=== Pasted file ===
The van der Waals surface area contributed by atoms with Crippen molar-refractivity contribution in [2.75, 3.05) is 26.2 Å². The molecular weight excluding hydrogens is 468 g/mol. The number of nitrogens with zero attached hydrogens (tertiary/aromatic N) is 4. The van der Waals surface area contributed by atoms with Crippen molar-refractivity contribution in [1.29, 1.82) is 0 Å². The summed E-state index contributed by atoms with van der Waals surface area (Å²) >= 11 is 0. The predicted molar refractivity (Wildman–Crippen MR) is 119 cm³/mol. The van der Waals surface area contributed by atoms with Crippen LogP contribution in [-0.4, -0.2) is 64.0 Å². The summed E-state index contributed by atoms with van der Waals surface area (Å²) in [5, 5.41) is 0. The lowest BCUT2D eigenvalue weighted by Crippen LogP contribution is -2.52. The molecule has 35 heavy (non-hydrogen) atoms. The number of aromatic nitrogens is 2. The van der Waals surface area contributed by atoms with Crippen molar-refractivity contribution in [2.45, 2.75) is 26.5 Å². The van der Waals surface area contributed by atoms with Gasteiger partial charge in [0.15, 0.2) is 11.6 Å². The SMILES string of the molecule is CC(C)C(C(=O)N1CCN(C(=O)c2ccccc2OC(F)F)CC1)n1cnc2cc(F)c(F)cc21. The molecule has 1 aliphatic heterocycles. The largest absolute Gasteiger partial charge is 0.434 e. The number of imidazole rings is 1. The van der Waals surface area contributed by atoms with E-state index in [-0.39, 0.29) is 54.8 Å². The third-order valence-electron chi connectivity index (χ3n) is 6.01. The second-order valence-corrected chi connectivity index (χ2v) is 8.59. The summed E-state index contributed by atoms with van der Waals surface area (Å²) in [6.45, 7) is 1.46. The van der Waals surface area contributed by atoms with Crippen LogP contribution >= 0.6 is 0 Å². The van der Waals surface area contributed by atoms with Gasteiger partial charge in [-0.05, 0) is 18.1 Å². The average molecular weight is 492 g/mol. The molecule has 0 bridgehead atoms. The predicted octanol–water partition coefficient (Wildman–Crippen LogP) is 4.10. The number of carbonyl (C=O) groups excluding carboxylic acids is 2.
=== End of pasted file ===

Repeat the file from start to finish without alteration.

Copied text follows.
The van der Waals surface area contributed by atoms with Crippen molar-refractivity contribution in [2.75, 3.05) is 26.2 Å². The molecular weight excluding hydrogens is 468 g/mol. The number of nitrogens with zero attached hydrogens (tertiary/aromatic N) is 4. The van der Waals surface area contributed by atoms with Crippen molar-refractivity contribution in [1.29, 1.82) is 0 Å². The summed E-state index contributed by atoms with van der Waals surface area (Å²) >= 11 is 0. The predicted molar refractivity (Wildman–Crippen MR) is 119 cm³/mol. The van der Waals surface area contributed by atoms with Crippen LogP contribution in [-0.4, -0.2) is 64.0 Å². The summed E-state index contributed by atoms with van der Waals surface area (Å²) in [5, 5.41) is 0. The lowest BCUT2D eigenvalue weighted by Crippen LogP contribution is -2.52. The molecule has 35 heavy (non-hydrogen) atoms. The number of aromatic nitrogens is 2. The van der Waals surface area contributed by atoms with Crippen molar-refractivity contribution in [2.45, 2.75) is 26.5 Å². The van der Waals surface area contributed by atoms with Gasteiger partial charge in [0.15, 0.2) is 11.6 Å². The SMILES string of the molecule is CC(C)C(C(=O)N1CCN(C(=O)c2ccccc2OC(F)F)CC1)n1cnc2cc(F)c(F)cc21. The molecule has 1 aliphatic heterocycles. The largest absolute Gasteiger partial charge is 0.434 e. The number of imidazole rings is 1. The van der Waals surface area contributed by atoms with E-state index in [-0.39, 0.29) is 54.8 Å². The third-order valence-electron chi connectivity index (χ3n) is 6.01. The second-order valence-corrected chi connectivity index (χ2v) is 8.59. The summed E-state index contributed by atoms with van der Waals surface area (Å²) in [6.45, 7) is 1.46. The van der Waals surface area contributed by atoms with Crippen LogP contribution >= 0.6 is 0 Å². The van der Waals surface area contributed by atoms with Gasteiger partial charge in [-0.05, 0) is 18.1 Å². The average molecular weight is 492 g/mol. The molecule has 0 bridgehead atoms. The predicted octanol–water partition coefficient (Wildman–Crippen LogP) is 4.10. The number of carbonyl (C=O) groups excluding carboxylic acids is 2.